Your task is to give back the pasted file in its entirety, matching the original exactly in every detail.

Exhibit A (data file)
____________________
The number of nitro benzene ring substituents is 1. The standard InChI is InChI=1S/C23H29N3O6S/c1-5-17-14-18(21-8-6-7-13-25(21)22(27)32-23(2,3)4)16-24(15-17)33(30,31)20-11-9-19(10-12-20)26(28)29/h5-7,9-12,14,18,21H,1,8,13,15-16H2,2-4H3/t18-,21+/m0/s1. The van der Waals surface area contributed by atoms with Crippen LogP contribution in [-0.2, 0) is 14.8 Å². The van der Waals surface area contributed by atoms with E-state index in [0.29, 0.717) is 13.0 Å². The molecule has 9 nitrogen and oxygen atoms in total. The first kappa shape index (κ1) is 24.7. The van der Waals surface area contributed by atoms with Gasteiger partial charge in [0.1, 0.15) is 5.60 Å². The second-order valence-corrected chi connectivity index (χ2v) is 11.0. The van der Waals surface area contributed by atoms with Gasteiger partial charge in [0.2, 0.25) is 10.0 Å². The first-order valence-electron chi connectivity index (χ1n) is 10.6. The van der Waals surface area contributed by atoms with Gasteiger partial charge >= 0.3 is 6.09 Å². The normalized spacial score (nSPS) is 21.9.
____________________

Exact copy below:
The number of nitro benzene ring substituents is 1. The standard InChI is InChI=1S/C23H29N3O6S/c1-5-17-14-18(21-8-6-7-13-25(21)22(27)32-23(2,3)4)16-24(15-17)33(30,31)20-11-9-19(10-12-20)26(28)29/h5-7,9-12,14,18,21H,1,8,13,15-16H2,2-4H3/t18-,21+/m0/s1. The van der Waals surface area contributed by atoms with Crippen LogP contribution in [-0.2, 0) is 14.8 Å². The van der Waals surface area contributed by atoms with E-state index in [0.29, 0.717) is 13.0 Å². The molecule has 9 nitrogen and oxygen atoms in total. The first kappa shape index (κ1) is 24.7. The van der Waals surface area contributed by atoms with Gasteiger partial charge in [0.1, 0.15) is 5.60 Å². The second-order valence-corrected chi connectivity index (χ2v) is 11.0. The van der Waals surface area contributed by atoms with Gasteiger partial charge in [0.2, 0.25) is 10.0 Å². The first-order valence-electron chi connectivity index (χ1n) is 10.6. The van der Waals surface area contributed by atoms with Gasteiger partial charge >= 0.3 is 6.09 Å². The normalized spacial score (nSPS) is 21.9.